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Kay Redfield Jamison (born June 22, 1946) is an American professor of psychiatry and writer who is one of the foremost experts on bipolar disorder (also known as manic depression), from which she herself suffers. She did a Ph.D. in psychology at UCLA and joined the faculty there. She has been named one of the "Best Doctors in the United States" and was chosen by Time magazine as a "Hero of Medicine." She was also chosen as one of the five individuals for the public television series "Great Minds of Medicine."

Her book Manic-Depressive Illness (which she co-authored with Frederick K. Goodwin) is the classic textbook on bipolar disorder. In another book Exuberance: The Passion for Life, she cites research which suggests that 15 percent of people who could be diagnosed as manic depressive may never actually become depressed; in effect, they are permanently 'high' on life. She mentions President Theodore Roosevelt as an example. She herself has written about the agony of severe depression, and she has admitted to feeling suicidal.

In Touched with Fire: Manic-Depressive Illness and the Artistic Temperament, she shows how bipolar disorder can run in artistic or high-achieving families. As an example, she cites Lord Byron and his ancestors. In Night Falls Fast: Understanding Suicide, she notes how she and a long-term friend, a brilliant man with bipolar tendencies, made a pact to call each other and to spend a contemplative week together in a cottage if either of them felt suicidal. But in fact he did not get in touch with her before he committed suicide.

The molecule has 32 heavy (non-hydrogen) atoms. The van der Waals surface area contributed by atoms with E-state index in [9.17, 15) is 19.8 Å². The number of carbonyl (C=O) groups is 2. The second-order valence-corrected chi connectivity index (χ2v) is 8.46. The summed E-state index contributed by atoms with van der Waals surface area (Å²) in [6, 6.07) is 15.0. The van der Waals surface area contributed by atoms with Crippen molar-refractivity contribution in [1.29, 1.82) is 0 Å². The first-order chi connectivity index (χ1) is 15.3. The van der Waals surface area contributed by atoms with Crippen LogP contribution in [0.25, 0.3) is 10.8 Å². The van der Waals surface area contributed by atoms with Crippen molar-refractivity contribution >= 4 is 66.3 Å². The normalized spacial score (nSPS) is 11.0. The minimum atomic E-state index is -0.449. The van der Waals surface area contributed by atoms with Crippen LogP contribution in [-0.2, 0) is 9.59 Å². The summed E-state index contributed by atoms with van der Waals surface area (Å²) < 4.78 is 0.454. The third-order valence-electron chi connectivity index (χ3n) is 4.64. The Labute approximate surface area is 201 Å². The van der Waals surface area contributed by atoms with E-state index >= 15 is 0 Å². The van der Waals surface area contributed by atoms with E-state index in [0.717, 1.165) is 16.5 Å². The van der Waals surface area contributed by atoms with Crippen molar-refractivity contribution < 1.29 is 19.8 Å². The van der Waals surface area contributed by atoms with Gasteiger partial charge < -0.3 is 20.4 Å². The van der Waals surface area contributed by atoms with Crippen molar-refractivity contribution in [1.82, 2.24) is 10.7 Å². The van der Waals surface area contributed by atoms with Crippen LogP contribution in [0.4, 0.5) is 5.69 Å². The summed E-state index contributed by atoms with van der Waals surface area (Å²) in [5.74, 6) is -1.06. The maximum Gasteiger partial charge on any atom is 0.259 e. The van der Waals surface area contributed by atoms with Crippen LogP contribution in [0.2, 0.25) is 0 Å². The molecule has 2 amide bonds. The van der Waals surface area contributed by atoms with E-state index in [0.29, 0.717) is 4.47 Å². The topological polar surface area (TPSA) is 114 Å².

Jamison, in an interview, said she was an 'exuberant' person herself, yet she longed for peace and tranquility; but in the end, she preferred "tumultuousness coupled to iron discipline" over leading a "stunningly boring life." In her autobiography, An Unquiet Mind, she concluded: "I long ago abandoned the notion of a life without storms, or a world without dry and killing seasons. Life is too complicated, too constantly changing, to be anything but what it is. And I am, by nature, too mercurial to be anything but deeply wary of the grave unnaturalness involved in any attempt to exert too much control over essentially uncontrollable forces. There will always be propelling, disturbing elements, and they will be there until, as Lowell put it, the watch is taken from the wrist. It is, at the end of the day, the individual moments of restlessness, of bleakness, of strong persuasions and maddened enthusiasms, that inform one's life, change the nature and direction of one's work, and give final meaning and color to one's loves and friendships."

Jamison is the recipient of the National Mental Health Association's William Styron Award (1995), the American Suicide Foundation Research Award (1996), the Community Mental Health Leadership Award (1999), and was a 2001 MacArthur Fellowship recipient.

She is Professor of Psychiatry at the Johns Hopkins University School of Medicine and is an Honorary Professor of English at the University of St Andrews.

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